By Ron VandenBoom
Rep. Merlin Wolery, R-Rudyard, said he's optimistic that the legislature is going to do better funding Montana's K-12 school system than was originally suspected.
"I'm optimistic that we are going to do quite a little bit better," Wolery said.
Wolery said that rumors are circulating that new sources of funding will be pulled out of the hat at the last minute that could pump another $20-$30 million into the education pot.
Sen. Jon Tester, D. Big Sandy, said the same thing earlier this week during a telephone interview from the capitol. He said it is not uncommon for the legislature to find an unexpected source of funding during the last minutes of a session to meet the needs of something like schools.
Reports coming from the legislature over the last several days seem to confirm a rabbit-out-of-the-hat funding trick might well be in the works.
At least $17 million in projected revenues was announced Wednesday by Revenue Department officials and some lawmakers suspect the increase could be as high as $37 million. The increase would allow the state to maintain the minimum $40 million needed to meet emergency expenses over the biennium with something left over for schools.
Wolery said he was not willing to go on record with precise predictions about dollar amounts, but guessed the figure might be around a 2.5 percent increase the first year of the biennium with 4.5 percent the second.
In addition to concerns over education funding, the legislature is also struggling to find solutions to the looming energy crisis that is expected to hit residential consumers hardest when the negotiated price freeze is lifted from utilities in 2002.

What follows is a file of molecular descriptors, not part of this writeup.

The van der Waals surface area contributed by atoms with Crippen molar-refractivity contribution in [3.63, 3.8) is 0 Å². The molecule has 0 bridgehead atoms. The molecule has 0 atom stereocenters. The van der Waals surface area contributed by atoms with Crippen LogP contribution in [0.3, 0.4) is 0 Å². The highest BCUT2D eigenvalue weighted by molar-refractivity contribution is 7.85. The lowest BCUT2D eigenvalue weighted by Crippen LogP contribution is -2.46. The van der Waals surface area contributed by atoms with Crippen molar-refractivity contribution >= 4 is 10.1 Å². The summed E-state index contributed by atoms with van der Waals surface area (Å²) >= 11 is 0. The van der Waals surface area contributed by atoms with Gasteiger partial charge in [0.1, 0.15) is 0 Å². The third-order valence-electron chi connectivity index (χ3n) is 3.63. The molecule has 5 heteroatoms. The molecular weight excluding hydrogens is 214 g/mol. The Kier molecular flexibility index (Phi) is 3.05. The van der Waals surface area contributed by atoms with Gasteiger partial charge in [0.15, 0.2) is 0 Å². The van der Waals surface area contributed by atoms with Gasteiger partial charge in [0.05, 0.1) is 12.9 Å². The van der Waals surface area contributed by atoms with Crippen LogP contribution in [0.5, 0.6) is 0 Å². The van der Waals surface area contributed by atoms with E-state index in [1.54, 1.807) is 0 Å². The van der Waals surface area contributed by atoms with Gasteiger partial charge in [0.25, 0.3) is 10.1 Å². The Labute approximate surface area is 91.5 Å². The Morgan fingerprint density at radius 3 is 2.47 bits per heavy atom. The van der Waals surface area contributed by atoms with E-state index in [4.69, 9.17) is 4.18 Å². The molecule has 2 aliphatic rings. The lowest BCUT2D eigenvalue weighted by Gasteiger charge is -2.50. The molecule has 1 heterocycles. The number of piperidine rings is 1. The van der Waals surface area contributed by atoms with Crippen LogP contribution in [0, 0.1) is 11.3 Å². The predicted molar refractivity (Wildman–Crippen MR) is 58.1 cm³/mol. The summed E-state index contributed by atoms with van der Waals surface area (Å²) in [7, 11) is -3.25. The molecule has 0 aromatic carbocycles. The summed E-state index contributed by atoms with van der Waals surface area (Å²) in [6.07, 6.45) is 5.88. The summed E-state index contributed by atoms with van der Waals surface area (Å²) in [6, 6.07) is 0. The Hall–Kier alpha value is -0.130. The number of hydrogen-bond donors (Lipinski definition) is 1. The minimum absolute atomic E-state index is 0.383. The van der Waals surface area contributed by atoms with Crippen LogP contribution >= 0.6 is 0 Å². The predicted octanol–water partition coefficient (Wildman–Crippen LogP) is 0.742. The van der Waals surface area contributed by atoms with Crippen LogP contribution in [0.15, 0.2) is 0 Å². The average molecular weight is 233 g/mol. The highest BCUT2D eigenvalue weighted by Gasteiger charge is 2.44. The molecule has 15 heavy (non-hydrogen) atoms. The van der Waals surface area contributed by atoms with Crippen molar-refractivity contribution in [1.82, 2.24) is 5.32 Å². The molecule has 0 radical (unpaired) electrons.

Wolery said he sees perhaps five bills being passed by lawmakers that will make it to the governors desk.
Wolery's estimate is slightly lower than Tester's prediction that eight pieces of legislation would be reviewed by the governor, but he agrees with Tester's assessment that the governor wants several pieces of legislation to consider so she can use them as a hammer to extract concessions from the power companies.
Joint committees of the House and Senate have already started working through the more than a dozen bills currently being considered by the House or the Senate. Their goal is to come up with several pieces of energy legislation that are concise and that do not conflict or contradict one another.
Wolery said there is no perfect answer out there to the pending energy crisis, but he said that the House leadership has done what he considers to be an outstanding job dealing with the issue.
"It's been a really big job," Wolery said.
A bill originally suggested by Hill County Attorney David Rice was sponsored by Wolery during this legislative session and is now on its way to the governor's desk for signature.
HB-195 recently passed the Senate 48-0. It would add criminal possession of dangerous drugs and criminal possession with intent to distribute to the list of crimes that, if committed by a youth 16 years of age or older, can be transferable from youth court to district court. The bill is intended to allow adult courts to deal with habitual offenders, or offenders close to 18-years-of-age, who currently may not receive appropriate sentences in youth courts.
As things begin to wind down at the 57th Legislature Wolery said most committee work has been completed for this session and mostly floor work remains.